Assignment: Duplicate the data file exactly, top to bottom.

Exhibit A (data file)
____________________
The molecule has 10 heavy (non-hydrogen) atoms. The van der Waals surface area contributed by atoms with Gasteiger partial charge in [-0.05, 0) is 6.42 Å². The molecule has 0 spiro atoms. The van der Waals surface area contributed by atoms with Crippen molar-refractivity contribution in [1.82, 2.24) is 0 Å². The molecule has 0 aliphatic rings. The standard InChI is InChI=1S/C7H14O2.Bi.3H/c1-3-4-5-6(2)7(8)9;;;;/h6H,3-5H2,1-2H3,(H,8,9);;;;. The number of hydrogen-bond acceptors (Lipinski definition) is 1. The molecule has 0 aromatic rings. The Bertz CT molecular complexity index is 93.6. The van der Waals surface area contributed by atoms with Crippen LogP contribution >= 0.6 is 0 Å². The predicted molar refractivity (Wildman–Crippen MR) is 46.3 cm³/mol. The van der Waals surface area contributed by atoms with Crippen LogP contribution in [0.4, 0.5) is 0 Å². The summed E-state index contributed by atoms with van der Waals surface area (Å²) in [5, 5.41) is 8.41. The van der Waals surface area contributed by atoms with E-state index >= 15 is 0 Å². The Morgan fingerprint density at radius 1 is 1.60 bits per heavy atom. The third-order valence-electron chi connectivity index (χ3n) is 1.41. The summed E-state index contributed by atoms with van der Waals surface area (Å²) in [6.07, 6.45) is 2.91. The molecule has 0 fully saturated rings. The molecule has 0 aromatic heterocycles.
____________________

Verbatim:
The molecule has 10 heavy (non-hydrogen) atoms. The van der Waals surface area contributed by atoms with Gasteiger partial charge in [-0.05, 0) is 6.42 Å². The molecule has 0 spiro atoms. The van der Waals surface area contributed by atoms with Crippen molar-refractivity contribution in [1.82, 2.24) is 0 Å². The molecule has 0 aliphatic rings. The standard InChI is InChI=1S/C7H14O2.Bi.3H/c1-3-4-5-6(2)7(8)9;;;;/h6H,3-5H2,1-2H3,(H,8,9);;;;. The number of hydrogen-bond acceptors (Lipinski definition) is 1. The molecule has 0 aromatic rings. The Bertz CT molecular complexity index is 93.6. The van der Waals surface area contributed by atoms with Crippen LogP contribution >= 0.6 is 0 Å². The predicted molar refractivity (Wildman–Crippen MR) is 46.3 cm³/mol. The van der Waals surface area contributed by atoms with Crippen LogP contribution in [0.4, 0.5) is 0 Å². The summed E-state index contributed by atoms with van der Waals surface area (Å²) in [5, 5.41) is 8.41. The van der Waals surface area contributed by atoms with E-state index >= 15 is 0 Å². The Morgan fingerprint density at radius 1 is 1.60 bits per heavy atom. The third-order valence-electron chi connectivity index (χ3n) is 1.41. The summed E-state index contributed by atoms with van der Waals surface area (Å²) in [6.07, 6.45) is 2.91. The molecule has 0 fully saturated rings. The molecule has 0 aromatic heterocycles.